SenseHawk’s software has been used in construction management of over 3GW of solar projects in the last 12 months. The feedback from all our customers, across different countries and continents, has been the same: Coronavirus is impacting current and planned construction activities on utility-scale solar sites. Industry participants have listed work and site access restrictions as the biggest obstacle to post-pandemic recovery, with challenges that range from travel restrictions and social distancing requirements to the real and present danger of contracting or spreading COVID on a construction site.
Project managers are trying to create new workflows that mitigate the challenges associated with COVID-19, while meeting already stretched deadlines and budgets caused by the knock-on effects of the severe lockdowns from last year. All this, while reducing the number of boots on the ground to a minimum (resulting in a reduction of foremen/field managers and on-site technicians). The makings of a perfect storm, some might say. Consider these situations (faced by our customers last year):
- You find that several tracker posts on your site have been drilled to incorrect depths. TAT on getting the drilling equipment back on-site is 2 months due to COVID backlog, so you are staring at significant delays.
- NCU controller cables were incorrectly labeled for one of the inverters resulting in unresponsive trackers – significant electrical rework is required. You’re already 2 weeks too late for your hot commissioning deadline. Also, your team is operating at 50% capacity due to a COVID outbreak in a neighbouring town, so you are looking at stiff penalties for missing cliff dates.
So, how does a project manager adjust to the new reality, where there can be absolutely no mistakes on the field, and efficiency, at times, needs to go up by 100%?
STEP 1: Know exactly what is happening on site
This might sound simple enough – every project manager will want to trust the reports being turned in by their foremen and their subcontractors. In practice, however, the construction progress being reported on site is off by upto 20%. The problem is not one of malfeasance or carelessness – it is just humanly impossible for a person to give an accurate estimate of installed numbers, without an aerial view of the site. How do you fix this?
Below is the construction progress map of a solar plant, created using high-res drone imagery. An ML based algorithm accurately counts the number of installed components, and classifies and colour codes more complex installations based on the state of progress. The user can either view these reports online on a cloud based app, or these reports may be exported to the user’s project management system, to reflect the on-ground reality accurately. Drone flights may be carried out once a week, or more frequently, to give an accurate representation of construction progress.
STEP 2: Identify issues, early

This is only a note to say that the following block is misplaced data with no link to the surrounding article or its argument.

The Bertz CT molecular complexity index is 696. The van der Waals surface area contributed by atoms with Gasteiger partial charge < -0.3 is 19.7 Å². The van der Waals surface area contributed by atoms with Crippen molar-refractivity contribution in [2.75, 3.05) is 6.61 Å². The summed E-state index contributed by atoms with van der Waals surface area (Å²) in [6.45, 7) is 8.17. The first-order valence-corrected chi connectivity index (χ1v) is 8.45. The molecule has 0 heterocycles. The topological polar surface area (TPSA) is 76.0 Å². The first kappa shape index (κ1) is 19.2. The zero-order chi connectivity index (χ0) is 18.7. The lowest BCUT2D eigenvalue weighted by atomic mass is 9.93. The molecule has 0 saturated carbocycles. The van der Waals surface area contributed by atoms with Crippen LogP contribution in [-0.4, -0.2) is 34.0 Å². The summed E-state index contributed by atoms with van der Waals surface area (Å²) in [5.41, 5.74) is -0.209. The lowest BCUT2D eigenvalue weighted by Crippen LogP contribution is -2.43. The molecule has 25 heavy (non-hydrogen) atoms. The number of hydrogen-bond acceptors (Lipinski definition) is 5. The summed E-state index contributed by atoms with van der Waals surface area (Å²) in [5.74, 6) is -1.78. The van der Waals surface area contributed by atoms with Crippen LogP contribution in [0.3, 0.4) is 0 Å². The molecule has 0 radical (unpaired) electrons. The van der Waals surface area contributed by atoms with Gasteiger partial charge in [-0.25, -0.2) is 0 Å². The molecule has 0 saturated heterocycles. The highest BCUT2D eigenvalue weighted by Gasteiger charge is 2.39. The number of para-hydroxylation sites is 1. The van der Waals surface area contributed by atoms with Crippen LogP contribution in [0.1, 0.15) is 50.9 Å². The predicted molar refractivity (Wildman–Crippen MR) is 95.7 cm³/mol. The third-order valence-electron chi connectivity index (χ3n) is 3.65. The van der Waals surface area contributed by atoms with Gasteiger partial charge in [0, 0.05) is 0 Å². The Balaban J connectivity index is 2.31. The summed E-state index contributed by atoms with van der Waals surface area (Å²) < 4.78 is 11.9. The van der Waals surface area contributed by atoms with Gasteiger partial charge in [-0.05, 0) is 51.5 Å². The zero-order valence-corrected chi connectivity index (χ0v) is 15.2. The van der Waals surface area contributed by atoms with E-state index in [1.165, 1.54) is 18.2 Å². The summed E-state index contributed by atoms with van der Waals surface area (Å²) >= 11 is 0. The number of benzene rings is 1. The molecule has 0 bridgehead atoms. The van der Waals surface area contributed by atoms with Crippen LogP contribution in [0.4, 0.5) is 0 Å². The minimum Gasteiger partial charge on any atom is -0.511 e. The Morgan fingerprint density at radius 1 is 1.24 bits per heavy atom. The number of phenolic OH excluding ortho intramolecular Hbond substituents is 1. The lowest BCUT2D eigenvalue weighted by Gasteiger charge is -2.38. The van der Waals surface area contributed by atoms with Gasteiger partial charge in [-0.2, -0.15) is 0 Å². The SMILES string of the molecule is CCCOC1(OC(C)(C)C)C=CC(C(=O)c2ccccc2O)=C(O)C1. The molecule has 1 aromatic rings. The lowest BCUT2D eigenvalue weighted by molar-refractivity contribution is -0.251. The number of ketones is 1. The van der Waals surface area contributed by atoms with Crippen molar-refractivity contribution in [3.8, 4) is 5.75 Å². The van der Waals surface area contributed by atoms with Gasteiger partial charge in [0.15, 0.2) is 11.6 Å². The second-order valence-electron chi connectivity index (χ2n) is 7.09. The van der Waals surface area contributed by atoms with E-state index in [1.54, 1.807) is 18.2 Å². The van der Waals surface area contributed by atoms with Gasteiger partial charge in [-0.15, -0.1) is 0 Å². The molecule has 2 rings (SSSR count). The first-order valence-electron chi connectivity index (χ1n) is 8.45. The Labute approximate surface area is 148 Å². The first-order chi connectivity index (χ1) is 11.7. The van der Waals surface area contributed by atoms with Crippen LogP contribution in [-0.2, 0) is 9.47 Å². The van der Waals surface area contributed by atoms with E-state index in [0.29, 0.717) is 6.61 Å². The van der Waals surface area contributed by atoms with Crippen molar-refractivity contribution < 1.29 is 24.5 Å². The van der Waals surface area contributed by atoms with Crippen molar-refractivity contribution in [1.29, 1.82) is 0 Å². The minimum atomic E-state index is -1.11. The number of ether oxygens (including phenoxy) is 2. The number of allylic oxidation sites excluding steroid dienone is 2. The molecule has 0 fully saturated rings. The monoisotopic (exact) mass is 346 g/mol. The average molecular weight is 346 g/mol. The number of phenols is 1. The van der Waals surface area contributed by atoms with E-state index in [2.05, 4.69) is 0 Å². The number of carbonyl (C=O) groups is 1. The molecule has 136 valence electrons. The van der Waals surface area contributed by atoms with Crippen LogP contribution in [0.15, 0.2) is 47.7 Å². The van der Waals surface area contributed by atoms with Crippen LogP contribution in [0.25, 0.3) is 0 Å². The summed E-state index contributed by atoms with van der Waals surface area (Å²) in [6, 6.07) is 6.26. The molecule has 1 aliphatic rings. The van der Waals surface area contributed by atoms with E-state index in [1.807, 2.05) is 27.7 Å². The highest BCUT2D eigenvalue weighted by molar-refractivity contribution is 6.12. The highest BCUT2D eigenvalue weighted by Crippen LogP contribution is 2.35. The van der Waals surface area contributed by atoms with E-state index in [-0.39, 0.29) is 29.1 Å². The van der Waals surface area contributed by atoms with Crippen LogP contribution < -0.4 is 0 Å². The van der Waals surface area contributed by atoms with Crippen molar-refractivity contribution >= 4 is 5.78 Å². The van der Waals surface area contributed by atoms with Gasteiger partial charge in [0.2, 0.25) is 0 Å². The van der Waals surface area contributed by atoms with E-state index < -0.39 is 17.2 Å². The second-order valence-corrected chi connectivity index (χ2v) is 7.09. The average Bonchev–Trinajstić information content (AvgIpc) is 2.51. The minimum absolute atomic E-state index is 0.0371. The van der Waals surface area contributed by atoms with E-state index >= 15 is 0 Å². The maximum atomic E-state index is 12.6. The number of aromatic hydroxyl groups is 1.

Remember our customer who realised that tracker posts were drilled to incorrect depths? They didn’t really face crippling delays in construction – they had a drone map available to check pile depths the same week that the piles were drilled, and corrective action was taken the very next week. They also had a “Digital Twin” of the solar plant loaded onto the construction monitoring platform – allowing users to identify exactly which component had quality issues, directly on the drone map.
From the high-res map above, it is quite obvious that some piles have been driven to different depths than others. The customer was able to exactly locate the tracker posts that needed remediation (for instance, in the map above, tracker number S03 R48 in inverter Block 55 has been selected on the map, and has Post number 5 drilled to an incorrect depth).
STEP 3: Communicate and remediate, NOT on email
Once the customer identified the faulty posts, remediation could have happened in two ways:
- Send an excel list of faulty tracker posts to the field for remediation
- Create a digital list of remediation tasks and checklists, individually assigned to team members, on an interactive map-based mobile application
No prizes for guessing which method was employed. The project manager bulk created tasks for each faulty post, directly on the desktop app.
These tasks were individually assigned to field engineers. Field engineers logged in to the mobile application to navigate around the site, directly to the task locations.
Detailed checklists were assigned to each task. Field engineers checked off each checklist item, and attached photographs of work progress to the task. The project manager could in-turn attach PDFs and other reference files to the task on the desktop application, in case help was needed on the field.
In this manner, a complex task that might have needed multiple rounds of checks and re-checks by the project manager, was converted into a collaborative effort, that required fewer emails and phone-calls to organize. At the end of each day, the project manager could check work progress directly on a single reporting dashboard:
Customers have been using similar workflows for dealing with other routine and one-off construction tasks, including:
- QA/ QC checks
- Punch list creation and remediation
- Inventory checks using mobile bar-code scanning applications
- Post-construction thermography (drone based and hand-held) and fault remediation
- Post-construction shadow analysis
While we cannot pretend to provide a single, one size-fits all solution to all your COVID related problems, what we can do is help you minimize the associated risks across the project lifecycle. The examples quoted here show only a glimpse of what is possible with a completely digitized construction workflow. If you would like to know more about this and our other solutions, contact us today.